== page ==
There has been a sweet scene playing out at my house this week. My four-year-old is learning how to ride a bike with no training wheels; she has been working on this for awhile but we didn’t ride much in the heat of summer and now we are back at it. Anyway, the sweet part is that my eight-year-old has taken over the job of the initial balancing and getting the bike going for her sister so I can sit and nurse the baby. She decided to do this of her own accord, simply because she likes to help her sister. She will let the end of the bike go and shout, “Mommy! Look at Sophie go!” She is so proud of her sister, and I am so proud of both of them.
Those of you who know me in person know my mantra that “a sibling is the greatest gift you can give your child.” I truly believe these children not only choose us as parents, but also pick their brothers and sisters.
Siblings are the first place where one learns about peer relationships. Even on the most trying days when siblings are fighting and bickering, they still love each other and you still love all of them!
Isn’t it wonderful how different each and every child can be? Oh, we know in our heart as we go to have our second child that they will be different people, yet it can still be shocking that they really are different! We have to figure out each new addition to our family for that reason.
Some of you have heard my theory that “the role has been filled.” In other words, I have observed that in families it seems as if one child is a “high-needs” child (I am not in love with that term, but you all know what I mean when I say that), then it seems the next child realizes that and does something completely different!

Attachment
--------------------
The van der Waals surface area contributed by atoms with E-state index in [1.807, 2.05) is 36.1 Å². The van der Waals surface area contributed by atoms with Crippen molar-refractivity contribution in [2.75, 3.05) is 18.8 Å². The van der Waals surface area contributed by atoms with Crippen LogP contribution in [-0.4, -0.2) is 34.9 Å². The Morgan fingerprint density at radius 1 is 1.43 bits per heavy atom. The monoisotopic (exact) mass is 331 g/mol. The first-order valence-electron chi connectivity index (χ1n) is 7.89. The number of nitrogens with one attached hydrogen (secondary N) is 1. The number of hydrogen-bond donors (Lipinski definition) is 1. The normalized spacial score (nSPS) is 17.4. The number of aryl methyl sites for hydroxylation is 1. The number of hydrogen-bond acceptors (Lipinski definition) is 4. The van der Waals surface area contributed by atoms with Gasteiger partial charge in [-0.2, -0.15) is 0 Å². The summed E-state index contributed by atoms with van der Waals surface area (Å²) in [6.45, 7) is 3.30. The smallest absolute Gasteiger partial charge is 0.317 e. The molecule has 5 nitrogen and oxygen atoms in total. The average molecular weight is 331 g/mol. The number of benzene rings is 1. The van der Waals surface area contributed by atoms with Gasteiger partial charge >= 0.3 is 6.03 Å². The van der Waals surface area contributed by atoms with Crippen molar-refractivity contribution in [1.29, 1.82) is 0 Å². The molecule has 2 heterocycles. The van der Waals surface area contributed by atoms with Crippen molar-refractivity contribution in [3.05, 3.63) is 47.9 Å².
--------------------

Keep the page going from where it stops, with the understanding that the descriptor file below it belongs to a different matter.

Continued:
As attached parents, we often ask ourselves how can we foster siblings who are attached to each other? I have a few thoughts on this one:
1. Co-sleeping siblings, and as they grow, siblings who share a room. I think this is very important and goes a long way in making up some of the daytime hurts if those occur.
2. Fostering a sense of caretaking of the youngest by the oldest. This is important, because little ones appreciate being assisted, and then will come to the aid of the oldest through imitation.
3. When your children are over 9 and truly have the skills to “work it out”, let them try. Intervene as needed, but work together to solve the problem.
4. Have a family mission statement, family meetings and put forth the family as a team idea in words and action.
5. Choose activities in nature that require teamwork – hiking, camping, orienteering.
6. Spend quantity time together – and yes, I think homeschooling is a huge help in this regard because instead of being separated by age at school, the siblings are together all day.
7. Some siblings get along better when they have some separate friends or activities, depending upon the spacing of the children.
8. Expect your children to get along, visualize your children getting along, and hold that idea within the space. My two oldest have their share of bickering, but they know our home is a place of kindness. I recognize that sometimes there can be a fine line in teasing fun, but there are limits!
*Tandem nursing – I didn’t put this directly on the list because I feel tandem nursing can be a different experience for each family. Some mothers find that they are indeed nursing two or three children, but don’t enjoy nursing them all at the same time and that separate nursing sessions work better for them. Some tandem nursing mothers told me their children fought over the same breast and had other sharing challenges around nursing. Some mothers have the most wonderful, beautiful, heart-warming experiences possible with nursing children holding hands whilst nursing together. So, I think it can enhance a sibling relationship but I don’t view it as “your children will never be close if they don’t tandem nurse.”
Most of all, maintain your “ho-hum” attitude regarding your children’s relationship. Trust it will grow in love as you set forth this expectation and example. Let it grow!